Local May 20, 2024 | 9:52 am

Citizen Participation’s review of Election Day observations

Santo Domingo.- Citizen Participation maintained its electoral observation throughout the afternoon of election day, utilizing its 1,600 observers spread across the national territory. This extensive network allowed for a comprehensive evaluation of the electoral process.

We received 968 reports from our itinerant observers, who covered multiple voting precincts each, and we have a random sample of 728 observers stationed at polling stations, providing a broad overview of the electoral process.

Our observers reported that 77% of polling stations closed between 5 and 6 PM, while 23% closed before 5 PM.

In the afternoon, violations of electoral laws continued, particularly concerning proselytism around the electoral precincts, affecting 36% of the precincts. The most frequent offenders were the Modern Revolutionary Party (PRM) at 33%, followed by the Dominican Liberation Party (PLD) at 28%, the People’s Force (FP) at 22%, and the Dominican Revolutionary Party (PRD) at 10%.

In 96% of the precincts, lines were orderly, and 98% had the presence of the Military Electoral Police, who largely assisted in organizing the lines and dispersing citizens who had already voted.

However, indicators of vote-buying and cash distribution were reported in 21% of the facilities. The PRM was identified in 18% of these cases, the PLD in 14%, the FP in 10%, and the PRD in 6%. These activities were observed near the voting enclosures, with the Military Electoral Police occasionally dispersing those involved, although some instances went unnoticed.

Several exit polls were conducted as permitted by the Electoral Regime Law. However, some were disclosed during the voting process, violating Organic Law 20-23 of the Electoral Regime, which prohibits such disclosures until three hours after the polls close. We expect the appropriate sanctions for those responsible, as outlined in the law. Regardless of personal opinions on the law, it is essential to comply until it is amended.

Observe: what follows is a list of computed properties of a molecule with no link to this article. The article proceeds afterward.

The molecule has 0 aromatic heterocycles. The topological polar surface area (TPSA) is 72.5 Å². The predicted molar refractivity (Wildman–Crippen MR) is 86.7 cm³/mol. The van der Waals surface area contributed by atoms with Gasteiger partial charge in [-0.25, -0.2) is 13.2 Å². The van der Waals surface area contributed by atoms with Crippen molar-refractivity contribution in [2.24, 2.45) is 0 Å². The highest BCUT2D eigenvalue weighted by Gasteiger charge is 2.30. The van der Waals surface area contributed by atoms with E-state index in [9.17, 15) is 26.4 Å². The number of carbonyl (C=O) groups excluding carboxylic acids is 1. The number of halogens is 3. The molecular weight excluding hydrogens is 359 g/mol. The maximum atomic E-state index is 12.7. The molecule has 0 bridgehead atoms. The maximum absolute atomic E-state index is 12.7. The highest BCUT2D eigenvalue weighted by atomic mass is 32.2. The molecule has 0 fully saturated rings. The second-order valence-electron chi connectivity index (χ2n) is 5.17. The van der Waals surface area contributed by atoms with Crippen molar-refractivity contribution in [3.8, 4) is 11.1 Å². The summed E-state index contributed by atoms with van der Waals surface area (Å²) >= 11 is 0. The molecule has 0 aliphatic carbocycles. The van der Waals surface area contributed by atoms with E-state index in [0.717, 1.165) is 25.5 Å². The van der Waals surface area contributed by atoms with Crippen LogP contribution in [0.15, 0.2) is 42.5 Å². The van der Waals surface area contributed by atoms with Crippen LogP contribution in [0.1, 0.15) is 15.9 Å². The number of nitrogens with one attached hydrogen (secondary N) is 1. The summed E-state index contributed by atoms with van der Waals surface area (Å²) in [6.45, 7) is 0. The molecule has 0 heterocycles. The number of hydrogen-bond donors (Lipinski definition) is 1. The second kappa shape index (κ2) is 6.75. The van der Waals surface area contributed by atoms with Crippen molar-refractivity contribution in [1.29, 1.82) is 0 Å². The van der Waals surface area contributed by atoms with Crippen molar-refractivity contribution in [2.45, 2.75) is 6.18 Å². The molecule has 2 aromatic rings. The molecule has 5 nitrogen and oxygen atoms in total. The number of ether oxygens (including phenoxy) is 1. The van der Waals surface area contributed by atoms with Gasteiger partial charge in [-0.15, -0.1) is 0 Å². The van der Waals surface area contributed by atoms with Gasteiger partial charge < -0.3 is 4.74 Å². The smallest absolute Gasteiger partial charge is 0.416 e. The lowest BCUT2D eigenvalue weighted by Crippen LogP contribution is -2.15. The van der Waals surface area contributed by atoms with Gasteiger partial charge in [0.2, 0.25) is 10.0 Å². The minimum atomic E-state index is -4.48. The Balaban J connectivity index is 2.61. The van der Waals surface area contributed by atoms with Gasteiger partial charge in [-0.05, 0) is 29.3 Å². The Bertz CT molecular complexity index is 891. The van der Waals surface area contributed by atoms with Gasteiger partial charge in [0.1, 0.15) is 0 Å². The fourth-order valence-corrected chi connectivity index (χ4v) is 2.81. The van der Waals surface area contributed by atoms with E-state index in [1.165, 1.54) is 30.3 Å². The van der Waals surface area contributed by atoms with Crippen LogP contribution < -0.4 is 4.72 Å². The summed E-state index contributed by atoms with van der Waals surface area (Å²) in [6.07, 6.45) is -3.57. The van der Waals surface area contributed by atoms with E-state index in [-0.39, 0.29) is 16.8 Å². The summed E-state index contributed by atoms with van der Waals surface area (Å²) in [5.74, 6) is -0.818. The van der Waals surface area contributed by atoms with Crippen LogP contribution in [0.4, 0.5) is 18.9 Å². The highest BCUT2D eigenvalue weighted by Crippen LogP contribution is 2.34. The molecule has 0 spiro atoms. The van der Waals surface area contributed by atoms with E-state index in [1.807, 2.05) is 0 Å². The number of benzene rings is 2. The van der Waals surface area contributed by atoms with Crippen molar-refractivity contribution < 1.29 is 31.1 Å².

There were incidents of violence, including threats to Citizen Participation observers attempting to document vote-buying. Notably, our observer José Augusto Navarro at San Martín de Porres Basic School in Azua was threatened with a machete while filming People’s Force militants distributing cash.

Observers also reported cases of people not appearing on the registry at polling stations but appearing on the registry abroad, despite never having traveled outside the Dominican Republic. Citizen Participation recommends a thorough investigation of these incidents.

We will continue to monitor the work of the Superior Electoral Tribunal in addressing any challenges to the election results and the Special Prosecutor’s Office for the Investigation and Prosecution of Electoral Crimes, which must investigate the various complaints.

The Atentocontuvoto.org platform received 53 complaints from citizens, validating 46. The most frequent violations were proselytism by political parties (43%), propaganda within and around electoral precincts (30%), distribution of gifts (13%), and the buying and selling of ID cards (4%).

It was evident that the electoral ban mandated by Law 20-23 was not enforced on social media, indicating a need for stricter future regulations. Our observers did not report pre-marked ballots, but given the numerous complaints, we urge the Central Electoral Board to investigate and disclose their findings.

At the end of the day, Citizen Participation commends all citizens who participated orderly and showed a strong commitment to democracy. We hope all contenders respect the results and that those elected meet the expectations of Dominican society.

The Central Electoral Board deserves praise for its efforts in organizing the elections with hard work, transparency, and efficiency, laying the groundwork for an even better process in May, addressing any persistent issues.

The Military Electoral Police also deserves recognition for their conduct, which ensured tranquility within the precincts.

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May 20, 2024 1:10 pm

Agentes locales de USAID.

May 20, 2024 8:02 pm

The absentee rate is between 30-40%, thats including people who sold their votes for cash, you know? , to buy food and eat . its probably realistically around 50 %